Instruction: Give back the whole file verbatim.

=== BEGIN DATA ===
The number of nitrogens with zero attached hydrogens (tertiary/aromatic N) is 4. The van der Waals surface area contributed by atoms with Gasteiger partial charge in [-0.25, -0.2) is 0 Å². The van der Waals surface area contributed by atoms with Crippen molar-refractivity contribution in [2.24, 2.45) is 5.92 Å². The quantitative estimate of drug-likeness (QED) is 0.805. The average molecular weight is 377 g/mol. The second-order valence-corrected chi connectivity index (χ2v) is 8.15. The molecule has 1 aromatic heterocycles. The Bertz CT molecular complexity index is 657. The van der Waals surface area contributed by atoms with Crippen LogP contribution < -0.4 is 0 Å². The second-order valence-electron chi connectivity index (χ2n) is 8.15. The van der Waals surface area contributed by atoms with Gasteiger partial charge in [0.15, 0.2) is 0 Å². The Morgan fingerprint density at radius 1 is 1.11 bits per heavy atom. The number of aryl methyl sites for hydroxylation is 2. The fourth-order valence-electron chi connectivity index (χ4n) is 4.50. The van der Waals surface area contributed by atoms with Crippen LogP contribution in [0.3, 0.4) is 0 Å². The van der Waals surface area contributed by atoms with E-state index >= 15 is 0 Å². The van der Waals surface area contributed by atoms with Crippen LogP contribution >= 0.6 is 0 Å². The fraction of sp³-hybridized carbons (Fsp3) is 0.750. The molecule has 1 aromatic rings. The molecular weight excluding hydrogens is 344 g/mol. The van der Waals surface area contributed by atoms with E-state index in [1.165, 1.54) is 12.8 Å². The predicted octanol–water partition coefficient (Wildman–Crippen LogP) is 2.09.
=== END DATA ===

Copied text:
The number of nitrogens with zero attached hydrogens (tertiary/aromatic N) is 4. The van der Waals surface area contributed by atoms with Gasteiger partial charge in [-0.25, -0.2) is 0 Å². The van der Waals surface area contributed by atoms with Crippen molar-refractivity contribution in [2.24, 2.45) is 5.92 Å². The quantitative estimate of drug-likeness (QED) is 0.805. The average molecular weight is 377 g/mol. The second-order valence-corrected chi connectivity index (χ2v) is 8.15. The molecule has 1 aromatic heterocycles. The Bertz CT molecular complexity index is 657. The van der Waals surface area contributed by atoms with Crippen LogP contribution < -0.4 is 0 Å². The second-order valence-electron chi connectivity index (χ2n) is 8.15. The van der Waals surface area contributed by atoms with Gasteiger partial charge in [0.15, 0.2) is 0 Å². The Morgan fingerprint density at radius 1 is 1.11 bits per heavy atom. The number of aryl methyl sites for hydroxylation is 2. The fourth-order valence-electron chi connectivity index (χ4n) is 4.50. The van der Waals surface area contributed by atoms with Crippen LogP contribution in [0.3, 0.4) is 0 Å². The van der Waals surface area contributed by atoms with E-state index >= 15 is 0 Å². The van der Waals surface area contributed by atoms with Crippen LogP contribution >= 0.6 is 0 Å². The fraction of sp³-hybridized carbons (Fsp3) is 0.750. The molecule has 1 aromatic rings. The molecular weight excluding hydrogens is 344 g/mol. The van der Waals surface area contributed by atoms with E-state index in [1.165, 1.54) is 12.8 Å². The predicted octanol–water partition coefficient (Wildman–Crippen LogP) is 2.09.